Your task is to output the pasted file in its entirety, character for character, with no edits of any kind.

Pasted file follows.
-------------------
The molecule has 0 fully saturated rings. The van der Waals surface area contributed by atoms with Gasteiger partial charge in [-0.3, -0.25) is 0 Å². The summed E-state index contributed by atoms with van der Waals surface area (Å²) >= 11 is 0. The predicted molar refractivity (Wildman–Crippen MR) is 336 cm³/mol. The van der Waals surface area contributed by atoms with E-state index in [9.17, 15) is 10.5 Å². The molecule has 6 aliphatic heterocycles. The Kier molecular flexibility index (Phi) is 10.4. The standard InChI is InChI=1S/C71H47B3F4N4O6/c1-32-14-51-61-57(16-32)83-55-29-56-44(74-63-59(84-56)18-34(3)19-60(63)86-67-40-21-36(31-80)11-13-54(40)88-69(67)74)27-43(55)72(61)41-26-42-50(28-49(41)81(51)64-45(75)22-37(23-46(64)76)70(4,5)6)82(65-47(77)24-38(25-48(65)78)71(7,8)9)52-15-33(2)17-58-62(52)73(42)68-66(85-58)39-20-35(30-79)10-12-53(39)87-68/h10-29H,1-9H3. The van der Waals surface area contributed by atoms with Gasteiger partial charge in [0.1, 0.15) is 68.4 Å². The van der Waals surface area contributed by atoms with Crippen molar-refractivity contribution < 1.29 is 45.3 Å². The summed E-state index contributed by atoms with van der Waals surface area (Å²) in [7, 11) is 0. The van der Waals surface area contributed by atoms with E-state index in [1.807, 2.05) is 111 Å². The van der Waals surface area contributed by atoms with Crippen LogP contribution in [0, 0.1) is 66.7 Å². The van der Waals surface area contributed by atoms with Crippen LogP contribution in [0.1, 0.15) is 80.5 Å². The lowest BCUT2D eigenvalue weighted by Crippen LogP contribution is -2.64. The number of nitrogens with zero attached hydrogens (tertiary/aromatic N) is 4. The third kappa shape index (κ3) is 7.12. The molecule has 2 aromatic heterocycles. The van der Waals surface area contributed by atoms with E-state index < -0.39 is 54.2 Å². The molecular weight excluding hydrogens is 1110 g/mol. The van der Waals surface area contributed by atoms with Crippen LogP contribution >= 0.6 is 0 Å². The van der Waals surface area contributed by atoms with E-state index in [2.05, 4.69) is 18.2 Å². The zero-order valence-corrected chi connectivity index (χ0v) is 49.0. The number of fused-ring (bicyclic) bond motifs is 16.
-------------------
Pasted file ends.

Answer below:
The molecule has 0 fully saturated rings. The van der Waals surface area contributed by atoms with Gasteiger partial charge in [-0.3, -0.25) is 0 Å². The summed E-state index contributed by atoms with van der Waals surface area (Å²) >= 11 is 0. The predicted molar refractivity (Wildman–Crippen MR) is 336 cm³/mol. The van der Waals surface area contributed by atoms with E-state index in [9.17, 15) is 10.5 Å². The molecule has 6 aliphatic heterocycles. The Kier molecular flexibility index (Phi) is 10.4. The standard InChI is InChI=1S/C71H47B3F4N4O6/c1-32-14-51-61-57(16-32)83-55-29-56-44(74-63-59(84-56)18-34(3)19-60(63)86-67-40-21-36(31-80)11-13-54(40)88-69(67)74)27-43(55)72(61)41-26-42-50(28-49(41)81(51)64-45(75)22-37(23-46(64)76)70(4,5)6)82(65-47(77)24-38(25-48(65)78)71(7,8)9)52-15-33(2)17-58-62(52)73(42)68-66(85-58)39-20-35(30-79)10-12-53(39)87-68/h10-29H,1-9H3. The van der Waals surface area contributed by atoms with Gasteiger partial charge in [0.1, 0.15) is 68.4 Å². The van der Waals surface area contributed by atoms with Crippen molar-refractivity contribution < 1.29 is 45.3 Å². The summed E-state index contributed by atoms with van der Waals surface area (Å²) in [7, 11) is 0. The van der Waals surface area contributed by atoms with E-state index in [1.807, 2.05) is 111 Å². The van der Waals surface area contributed by atoms with Crippen LogP contribution in [0, 0.1) is 66.7 Å². The van der Waals surface area contributed by atoms with Crippen LogP contribution in [0.1, 0.15) is 80.5 Å². The lowest BCUT2D eigenvalue weighted by Crippen LogP contribution is -2.64. The number of nitrogens with zero attached hydrogens (tertiary/aromatic N) is 4. The third kappa shape index (κ3) is 7.12. The molecule has 2 aromatic heterocycles. The van der Waals surface area contributed by atoms with E-state index < -0.39 is 54.2 Å². The molecular weight excluding hydrogens is 1110 g/mol. The van der Waals surface area contributed by atoms with Crippen LogP contribution >= 0.6 is 0 Å². The van der Waals surface area contributed by atoms with E-state index in [2.05, 4.69) is 18.2 Å². The zero-order valence-corrected chi connectivity index (χ0v) is 49.0. The number of fused-ring (bicyclic) bond motifs is 16.